It’s extremely important to weigh the board state and the opponent’s potential answers. Certain cards like Arachnoid Sentry can be massively punishing when we decide to develop. Similarly, giving the opponent a chance to remove Crackshot Corsair, Legion Saboteur, or Boomcrew Rookie pre-attack can be game-losing. However, not developing can also greatly reduce our damage potential, as we’re limited to the units on board.
Knowing whether to develop or open attack comes with experience. If our hand is full of burn spells and there are few enemy blockers, it’s probably worth open-attacking to secure the damage. If we’re holding units that need to attack, flood the board as wide as possible! One thing to remember is it’s a lot harder to deal combat damage past the first few turns, so take the opportunity when it’s given.
Annie Jhin has an absurd amount of burn available. While the deck has its aggressive draws, they aren’t 100% required in order to win the game. We want to always be aware of the damage available in hand, and how much more we need to find. Don’t be afraid to block when needed in order to buy more time.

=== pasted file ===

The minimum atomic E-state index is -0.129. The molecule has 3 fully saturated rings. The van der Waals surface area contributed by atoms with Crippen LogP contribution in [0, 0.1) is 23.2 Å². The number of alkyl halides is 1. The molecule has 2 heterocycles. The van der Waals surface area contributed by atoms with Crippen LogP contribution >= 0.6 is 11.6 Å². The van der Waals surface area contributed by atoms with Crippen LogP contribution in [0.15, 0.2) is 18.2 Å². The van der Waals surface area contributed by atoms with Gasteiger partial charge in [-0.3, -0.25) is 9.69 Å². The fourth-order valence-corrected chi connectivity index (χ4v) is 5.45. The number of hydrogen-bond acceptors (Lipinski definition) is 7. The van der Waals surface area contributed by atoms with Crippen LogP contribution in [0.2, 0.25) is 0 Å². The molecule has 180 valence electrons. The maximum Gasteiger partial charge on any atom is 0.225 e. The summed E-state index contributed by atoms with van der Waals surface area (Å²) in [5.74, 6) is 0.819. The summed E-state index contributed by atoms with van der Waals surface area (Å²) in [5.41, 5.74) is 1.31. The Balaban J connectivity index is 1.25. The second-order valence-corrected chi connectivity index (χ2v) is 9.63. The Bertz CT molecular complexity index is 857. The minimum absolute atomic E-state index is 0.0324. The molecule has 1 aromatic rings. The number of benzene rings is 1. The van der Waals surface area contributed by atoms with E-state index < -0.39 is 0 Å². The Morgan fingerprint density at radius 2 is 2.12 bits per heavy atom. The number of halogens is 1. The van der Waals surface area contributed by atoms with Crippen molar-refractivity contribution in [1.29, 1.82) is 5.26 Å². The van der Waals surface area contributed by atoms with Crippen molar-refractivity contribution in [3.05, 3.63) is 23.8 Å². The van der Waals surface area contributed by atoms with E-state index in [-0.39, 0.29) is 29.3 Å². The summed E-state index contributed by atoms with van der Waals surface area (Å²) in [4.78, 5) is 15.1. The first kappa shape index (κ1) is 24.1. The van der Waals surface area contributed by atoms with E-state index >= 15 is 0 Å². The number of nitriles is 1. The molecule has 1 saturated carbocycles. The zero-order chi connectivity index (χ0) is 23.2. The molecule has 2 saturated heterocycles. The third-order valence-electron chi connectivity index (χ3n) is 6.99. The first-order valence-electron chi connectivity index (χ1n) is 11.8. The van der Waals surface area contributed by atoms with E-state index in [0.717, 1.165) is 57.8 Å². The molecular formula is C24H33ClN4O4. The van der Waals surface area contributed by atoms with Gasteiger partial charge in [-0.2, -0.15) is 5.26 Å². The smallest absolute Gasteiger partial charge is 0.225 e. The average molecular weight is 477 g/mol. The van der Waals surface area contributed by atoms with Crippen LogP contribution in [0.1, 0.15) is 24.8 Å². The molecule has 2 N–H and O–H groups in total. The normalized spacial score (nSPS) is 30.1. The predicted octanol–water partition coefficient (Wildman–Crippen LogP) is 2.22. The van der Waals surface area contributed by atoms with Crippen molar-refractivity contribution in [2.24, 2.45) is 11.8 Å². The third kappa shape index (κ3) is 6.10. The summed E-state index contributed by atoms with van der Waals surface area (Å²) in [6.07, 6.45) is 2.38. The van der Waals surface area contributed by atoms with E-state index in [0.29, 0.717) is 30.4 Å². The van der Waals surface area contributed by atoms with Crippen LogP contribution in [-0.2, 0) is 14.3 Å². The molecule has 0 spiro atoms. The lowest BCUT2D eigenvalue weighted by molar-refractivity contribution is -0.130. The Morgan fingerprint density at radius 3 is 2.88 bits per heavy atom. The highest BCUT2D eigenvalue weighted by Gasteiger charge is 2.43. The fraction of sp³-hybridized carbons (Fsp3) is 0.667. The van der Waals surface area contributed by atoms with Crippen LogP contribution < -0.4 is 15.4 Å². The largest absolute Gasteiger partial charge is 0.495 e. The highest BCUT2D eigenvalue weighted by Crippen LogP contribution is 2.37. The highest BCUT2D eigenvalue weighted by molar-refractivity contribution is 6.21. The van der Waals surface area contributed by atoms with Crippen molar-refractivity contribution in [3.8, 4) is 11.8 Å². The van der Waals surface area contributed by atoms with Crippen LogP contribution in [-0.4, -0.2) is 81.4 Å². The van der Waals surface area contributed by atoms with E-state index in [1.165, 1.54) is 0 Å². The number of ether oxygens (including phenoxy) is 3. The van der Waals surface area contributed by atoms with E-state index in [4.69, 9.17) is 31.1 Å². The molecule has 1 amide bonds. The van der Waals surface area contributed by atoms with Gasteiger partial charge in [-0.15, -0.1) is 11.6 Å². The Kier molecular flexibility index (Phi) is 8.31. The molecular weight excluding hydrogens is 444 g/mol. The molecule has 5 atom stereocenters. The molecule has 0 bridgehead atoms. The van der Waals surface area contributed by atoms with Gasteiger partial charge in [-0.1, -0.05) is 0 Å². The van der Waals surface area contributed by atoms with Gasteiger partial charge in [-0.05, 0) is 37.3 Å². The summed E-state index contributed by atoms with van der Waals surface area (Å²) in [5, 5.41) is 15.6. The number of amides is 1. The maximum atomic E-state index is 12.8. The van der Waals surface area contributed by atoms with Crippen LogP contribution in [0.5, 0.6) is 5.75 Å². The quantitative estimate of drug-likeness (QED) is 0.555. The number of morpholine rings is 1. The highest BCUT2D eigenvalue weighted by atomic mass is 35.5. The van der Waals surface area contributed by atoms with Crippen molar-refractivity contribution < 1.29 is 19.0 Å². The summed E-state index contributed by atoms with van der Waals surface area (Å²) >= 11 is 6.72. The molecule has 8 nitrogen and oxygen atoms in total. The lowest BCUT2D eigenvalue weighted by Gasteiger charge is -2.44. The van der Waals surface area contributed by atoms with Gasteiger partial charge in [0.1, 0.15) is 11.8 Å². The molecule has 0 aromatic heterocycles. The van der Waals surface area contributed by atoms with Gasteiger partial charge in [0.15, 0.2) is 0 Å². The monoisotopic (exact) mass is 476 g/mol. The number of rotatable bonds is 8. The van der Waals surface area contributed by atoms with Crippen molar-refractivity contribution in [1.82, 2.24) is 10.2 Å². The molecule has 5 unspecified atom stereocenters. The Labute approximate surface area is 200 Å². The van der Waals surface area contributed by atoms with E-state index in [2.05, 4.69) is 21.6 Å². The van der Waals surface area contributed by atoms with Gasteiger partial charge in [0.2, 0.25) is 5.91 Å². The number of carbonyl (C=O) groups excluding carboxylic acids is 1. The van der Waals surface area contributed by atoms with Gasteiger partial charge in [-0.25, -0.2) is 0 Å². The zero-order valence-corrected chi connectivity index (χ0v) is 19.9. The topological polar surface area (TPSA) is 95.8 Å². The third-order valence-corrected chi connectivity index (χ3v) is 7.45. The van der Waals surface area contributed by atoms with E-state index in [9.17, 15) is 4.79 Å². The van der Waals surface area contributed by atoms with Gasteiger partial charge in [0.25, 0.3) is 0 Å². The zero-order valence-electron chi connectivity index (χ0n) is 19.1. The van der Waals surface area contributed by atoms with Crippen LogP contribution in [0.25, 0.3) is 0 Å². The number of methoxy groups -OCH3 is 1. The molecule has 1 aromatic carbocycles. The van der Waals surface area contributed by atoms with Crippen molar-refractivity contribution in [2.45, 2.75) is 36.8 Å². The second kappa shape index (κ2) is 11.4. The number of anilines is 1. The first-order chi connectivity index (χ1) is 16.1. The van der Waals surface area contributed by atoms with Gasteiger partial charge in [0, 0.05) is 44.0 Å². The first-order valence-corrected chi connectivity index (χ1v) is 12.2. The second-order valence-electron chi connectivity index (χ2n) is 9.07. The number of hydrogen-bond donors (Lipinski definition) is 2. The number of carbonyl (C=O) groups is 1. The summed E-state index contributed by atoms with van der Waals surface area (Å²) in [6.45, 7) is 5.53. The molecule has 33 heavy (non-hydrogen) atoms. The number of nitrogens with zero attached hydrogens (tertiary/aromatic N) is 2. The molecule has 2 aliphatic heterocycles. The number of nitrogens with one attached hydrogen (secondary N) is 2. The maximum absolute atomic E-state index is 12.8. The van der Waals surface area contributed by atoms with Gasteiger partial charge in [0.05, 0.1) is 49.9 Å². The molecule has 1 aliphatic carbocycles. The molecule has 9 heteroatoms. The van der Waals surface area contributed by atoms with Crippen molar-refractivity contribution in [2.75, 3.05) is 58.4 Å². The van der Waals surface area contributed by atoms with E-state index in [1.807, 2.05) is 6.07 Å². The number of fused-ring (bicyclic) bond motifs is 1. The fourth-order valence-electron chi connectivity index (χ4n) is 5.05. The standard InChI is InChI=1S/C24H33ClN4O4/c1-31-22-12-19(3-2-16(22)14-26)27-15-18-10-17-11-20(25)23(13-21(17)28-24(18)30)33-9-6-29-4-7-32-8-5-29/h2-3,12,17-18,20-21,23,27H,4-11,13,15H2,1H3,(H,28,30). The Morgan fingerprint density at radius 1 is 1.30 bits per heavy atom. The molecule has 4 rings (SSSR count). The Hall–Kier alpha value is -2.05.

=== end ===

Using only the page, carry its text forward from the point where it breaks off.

Okay, so I know you’ve probably been waiting for me to address the elephant in the room… Or should I say fox?
Astral Fox is a fantastic addition to the deck that provides much-needed, additional burn damage. It may cause some clunky hands at times but greatly increases our burn count. Unlike Imperial Demolitionists, we do have to fully sacrifice a unit, making it best to play post-combat. We also have to be careful when playing it, so try to find windows where the opponent taps under their interaction.
The Stagehand is a powerful new card that can single-handedly deter the opponent from attacking. That being said, unless your life depends on it, NEVER use The Stagehand defensively. Let the Challenger unit kill Annie. Seriously, it’s fine.
A 2-mana 4|4 that Stuns an enemy unit is crazy powerful on offense. This allows us to go wide during turns 3-5 and force the opponent into some really tough blocks. And when The Stagehand attacks, so should everything else! Send in that Crackshot Corsair. If they decide to block it instead of The Stagehand, we’re laughing.
Jhin is a complex champion. While it won’t always be relevant, pay close attention to the Origin triggers. Depending on how we sequence things, Jhin’s Deadly Flourish skill can trigger before or after the Lotus Trap. That’s the difference between dealing two damage, or zero-damage, to their weakest enemy.